All of these examples are in the tech industry but I don’t think it an issue that is limited to tech. Personal blogs can be great, but they can also bite you.

  10. Saw your response on Dave’s post. I agree completely that we need to look out for our reputations.
    I also think this is an incredibly interesting discussion–particularly this afternoon’s back and forth over on Twitter. Just catching up on it now, wish I’d been logged in to chime in earlier!

  11. Mitch,
    Thank you for the insightful post. Many people are driven by the desire to be noticed and accepted as experts. In their minds, traffic or other “recognition” makes that so when in reality it is the audience that makes the decision on who is and is not the expert.
    Humility is key in this medium. Through constantly improving ourselves, learning and experiencing things we grow and eventually, in time, become experts. Blogging is a tool for the personal expression of the individuals brand and the audience determines the effectiveness of the message and finally who the experts are.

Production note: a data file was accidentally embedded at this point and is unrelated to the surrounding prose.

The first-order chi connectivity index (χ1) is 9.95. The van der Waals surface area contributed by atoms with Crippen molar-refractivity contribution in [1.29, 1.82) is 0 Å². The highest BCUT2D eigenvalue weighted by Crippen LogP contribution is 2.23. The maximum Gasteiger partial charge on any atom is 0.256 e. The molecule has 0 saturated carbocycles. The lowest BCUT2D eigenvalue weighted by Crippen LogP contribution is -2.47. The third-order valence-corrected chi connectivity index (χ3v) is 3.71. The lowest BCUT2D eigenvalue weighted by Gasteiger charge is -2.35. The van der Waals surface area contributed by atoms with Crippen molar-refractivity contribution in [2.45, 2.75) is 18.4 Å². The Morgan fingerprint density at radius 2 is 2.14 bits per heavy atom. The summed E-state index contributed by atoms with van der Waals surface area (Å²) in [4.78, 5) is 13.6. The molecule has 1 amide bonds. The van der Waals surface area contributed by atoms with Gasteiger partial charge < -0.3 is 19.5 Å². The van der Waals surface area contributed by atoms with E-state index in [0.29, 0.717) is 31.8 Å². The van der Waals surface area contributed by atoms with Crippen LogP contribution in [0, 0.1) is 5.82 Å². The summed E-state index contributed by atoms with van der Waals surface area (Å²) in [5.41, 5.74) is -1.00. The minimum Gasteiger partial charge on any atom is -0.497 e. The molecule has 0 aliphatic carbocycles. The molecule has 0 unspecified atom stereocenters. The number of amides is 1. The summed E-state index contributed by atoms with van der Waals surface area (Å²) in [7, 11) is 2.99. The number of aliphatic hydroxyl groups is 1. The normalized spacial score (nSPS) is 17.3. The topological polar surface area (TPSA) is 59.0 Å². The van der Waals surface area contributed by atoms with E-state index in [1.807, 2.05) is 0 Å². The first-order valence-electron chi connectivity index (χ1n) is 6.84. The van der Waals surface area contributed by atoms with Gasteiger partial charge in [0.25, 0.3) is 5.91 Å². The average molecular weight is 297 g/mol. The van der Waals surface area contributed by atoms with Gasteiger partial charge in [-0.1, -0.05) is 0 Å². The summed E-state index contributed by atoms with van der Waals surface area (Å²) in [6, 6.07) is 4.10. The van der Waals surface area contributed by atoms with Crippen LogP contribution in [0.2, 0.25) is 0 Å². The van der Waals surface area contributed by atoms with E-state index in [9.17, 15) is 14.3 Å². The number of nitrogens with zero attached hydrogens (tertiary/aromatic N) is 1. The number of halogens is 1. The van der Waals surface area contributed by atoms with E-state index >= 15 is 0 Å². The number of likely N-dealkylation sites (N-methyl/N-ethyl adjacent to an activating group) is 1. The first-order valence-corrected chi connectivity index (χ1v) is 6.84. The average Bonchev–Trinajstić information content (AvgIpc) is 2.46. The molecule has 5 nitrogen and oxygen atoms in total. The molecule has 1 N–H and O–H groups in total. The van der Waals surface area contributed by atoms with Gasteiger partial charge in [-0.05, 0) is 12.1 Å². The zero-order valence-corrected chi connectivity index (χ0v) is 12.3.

Through your writing you prove that you have chosen humility and your desire to grow into an expert in the field. Through the response of the audience, you are well on your way.

  12. Hi Mitch,
    Blogging appears to be a high risk, medium if not low reward activity. On the one hand, as a contributing blogger, one is still in a rare crowd (statistically speaking), so we have been paving the way. On the other hand, so many people “that count” are not reading on line: CEOs and big time executives at larger corporations just don’t read blogs. So, the current readership sometimes has other motives….